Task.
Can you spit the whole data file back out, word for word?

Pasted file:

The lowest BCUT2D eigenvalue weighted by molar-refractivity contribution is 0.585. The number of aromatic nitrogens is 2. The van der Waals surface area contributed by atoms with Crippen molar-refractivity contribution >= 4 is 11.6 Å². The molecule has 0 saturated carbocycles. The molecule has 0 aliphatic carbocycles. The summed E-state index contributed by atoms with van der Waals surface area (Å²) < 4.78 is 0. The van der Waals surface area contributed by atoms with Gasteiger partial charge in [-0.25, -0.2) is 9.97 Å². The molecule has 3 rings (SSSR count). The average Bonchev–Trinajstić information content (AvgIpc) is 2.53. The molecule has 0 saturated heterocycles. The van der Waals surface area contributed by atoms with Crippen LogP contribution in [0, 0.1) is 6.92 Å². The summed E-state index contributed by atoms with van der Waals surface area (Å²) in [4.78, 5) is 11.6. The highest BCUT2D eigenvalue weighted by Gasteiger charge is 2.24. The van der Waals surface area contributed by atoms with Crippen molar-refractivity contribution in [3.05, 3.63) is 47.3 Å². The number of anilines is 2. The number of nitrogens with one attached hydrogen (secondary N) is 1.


The lowest BCUT2D eigenvalue weighted by molar-refractivity contribution is 0.585. The number of aromatic nitrogens is 2. The van der Waals surface area contributed by atoms with Crippen molar-refractivity contribution >= 4 is 11.6 Å². The molecule has 0 saturated carbocycles. The molecule has 0 aliphatic carbocycles. The summed E-state index contributed by atoms with van der Waals surface area (Å²) < 4.78 is 0. The van der Waals surface area contributed by atoms with Gasteiger partial charge in [-0.25, -0.2) is 9.97 Å². The molecule has 3 rings (SSSR count). The average Bonchev–Trinajstić information content (AvgIpc) is 2.53. The molecule has 0 saturated heterocycles. The van der Waals surface area contributed by atoms with Crippen LogP contribution in [0, 0.1) is 6.92 Å². The summed E-state index contributed by atoms with van der Waals surface area (Å²) in [4.78, 5) is 11.6. The highest BCUT2D eigenvalue weighted by Gasteiger charge is 2.24. The van der Waals surface area contributed by atoms with Crippen molar-refractivity contribution in [3.05, 3.63) is 47.3 Å². The number of anilines is 2. The number of nitrogens with one attached hydrogen (secondary N) is 1.